Every experienced educator has an obligation to share their knowledge, wisdom, and time with colleagues new to the profession. Here are some ways you, as a veteran teacher, can welcome your new colleagues, support their professional development, and model what it means to be a contributing member of a healthy education community.

Give the Gift of Welcome

We all like to feel welcome when coming into a new environment for the first time. One way you can help a new colleague feel at home is to present him or her with a welcoming gift. For example, a couple of books written especially for the beginning teacher would be much appreciated: The First Days of School by Harry and Rosemary Wong (Harry Wong Publications, 1999) and Being Mentored: A Guide for Protégés by Hal Portner (Corwin Press, Inc., 2002)

Another way to say, "Hello, we are glad you are here," is to collaborate with other "old-timers" and present new teachers with a welcome basket. What could you put into a new teacher's welcome basket? how about:

  • a signed welcome card;
  • a gift certificate to a teacher's store;
  • a map of the school and district;
  • a list of staff names, room numbers, and e-mail addresses;
  • a cushion for their chair;
  • a personalized coffee mug;
  • a candy bar or box of raisins,
  • inspirational quotes;
  • a "blank book" journal;
  • a plant;
  • a bottle of aspirin; and
  • an invitation to visit your classroom.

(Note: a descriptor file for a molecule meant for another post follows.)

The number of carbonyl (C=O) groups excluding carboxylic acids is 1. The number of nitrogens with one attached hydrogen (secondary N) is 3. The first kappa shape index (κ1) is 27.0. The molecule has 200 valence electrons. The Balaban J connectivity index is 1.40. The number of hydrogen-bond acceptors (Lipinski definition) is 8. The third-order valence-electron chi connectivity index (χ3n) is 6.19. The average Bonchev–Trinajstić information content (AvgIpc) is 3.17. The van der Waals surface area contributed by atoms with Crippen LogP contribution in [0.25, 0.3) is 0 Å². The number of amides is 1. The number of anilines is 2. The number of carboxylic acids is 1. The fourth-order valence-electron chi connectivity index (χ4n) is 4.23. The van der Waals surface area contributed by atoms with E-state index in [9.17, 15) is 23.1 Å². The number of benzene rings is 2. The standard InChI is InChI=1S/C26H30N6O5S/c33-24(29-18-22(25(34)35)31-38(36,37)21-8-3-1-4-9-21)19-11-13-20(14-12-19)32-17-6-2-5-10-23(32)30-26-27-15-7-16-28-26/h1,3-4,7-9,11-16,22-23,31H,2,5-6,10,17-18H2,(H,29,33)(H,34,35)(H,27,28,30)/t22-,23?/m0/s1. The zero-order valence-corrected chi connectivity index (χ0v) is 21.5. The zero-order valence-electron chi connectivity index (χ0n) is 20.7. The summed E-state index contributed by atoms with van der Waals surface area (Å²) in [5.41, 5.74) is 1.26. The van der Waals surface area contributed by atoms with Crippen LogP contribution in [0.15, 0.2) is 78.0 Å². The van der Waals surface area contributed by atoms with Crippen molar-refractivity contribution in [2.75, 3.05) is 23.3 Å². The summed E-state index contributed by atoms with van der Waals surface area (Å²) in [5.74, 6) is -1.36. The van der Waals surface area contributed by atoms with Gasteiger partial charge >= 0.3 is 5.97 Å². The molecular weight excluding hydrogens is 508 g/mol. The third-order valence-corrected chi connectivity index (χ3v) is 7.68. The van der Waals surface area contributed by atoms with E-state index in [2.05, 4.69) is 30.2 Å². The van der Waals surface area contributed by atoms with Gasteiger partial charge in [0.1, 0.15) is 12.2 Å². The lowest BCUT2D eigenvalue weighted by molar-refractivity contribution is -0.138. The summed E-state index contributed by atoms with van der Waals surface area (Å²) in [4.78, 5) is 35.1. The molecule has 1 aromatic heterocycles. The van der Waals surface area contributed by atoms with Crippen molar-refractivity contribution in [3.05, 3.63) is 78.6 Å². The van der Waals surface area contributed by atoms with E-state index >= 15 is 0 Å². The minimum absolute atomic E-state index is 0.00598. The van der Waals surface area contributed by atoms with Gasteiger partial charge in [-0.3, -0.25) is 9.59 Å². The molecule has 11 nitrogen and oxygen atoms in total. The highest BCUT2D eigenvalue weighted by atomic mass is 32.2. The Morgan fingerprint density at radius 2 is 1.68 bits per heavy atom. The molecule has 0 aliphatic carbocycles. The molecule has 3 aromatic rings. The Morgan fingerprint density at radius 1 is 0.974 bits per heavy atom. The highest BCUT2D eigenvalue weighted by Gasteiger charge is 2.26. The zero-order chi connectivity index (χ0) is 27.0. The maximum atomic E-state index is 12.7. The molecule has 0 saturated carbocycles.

Give the Gift of Time

A new teacher needs the opportunity to observe experienced teachers teach. If a new teacher has a mentor, the mentor needs to observe his/her protégé teach and to meet with the protégé before and after the observation. All this takes time; usually more time than either mentor or protégé has available. Here is one way you can give the gift of time.

  • Volunteer to be available two or three times a year during a preparation period to conduct a mentor's or beginning teacher's class in order to free up time for them to engage in mentoring activities. Notice I said "conduct" a class, not "take over" or "monitor." Meet with the new teacher a couple of days prior to teaching the class to discuss the lesson plan.

Give the Gift of Experience

If you are an accomplished teacher, you possess a valuable commodity that new teachers have yet to acquire: experience. You can go back into your memory banks to compare situations and figure out what to do; novices have no such stored experiences.

  • Volunteer to make yourself available on occasion, and by request, to discuss a specific curriculum situation or instructional strategy with a new colleague. Also, consider facilitating a "brown-bag" discussion or presenting a workshop for beginning teachers in your area of expertise.

Give the Gift of Yourself

Becoming acclimated to a new job, a new culture, and new relationships takes time. Induction doesn't stop after the first few days of the school year--nor for that matter, after the first year. The process can be especially trying if you feel ignored and isolated from the rest of your professional colleagues. Whether you are a first year teacher or a seasoned veteran, you can combat professional isolation by sharing yourself with others. Here are some ways.

  • Share your enthusiasm about teaching and learning.
  • Engage in informal conversations, perhaps over coffee or lunch.
  • Sit next to the new teacher during workshops, meetings, or school events.
  • Every now and then, greet the new teacher with a smile and a "How are things going?" -- and mean it.
  • Ask the new teacher to help you evaluate new material or to serve on a professional committee with you.

So, new kid on the block or seasoned veteran, keep this in mind as you welcome the new school year: In a healthy community, people help each other grow.

For a printable version of this article click here.

Gazette Articles by Hal Portner: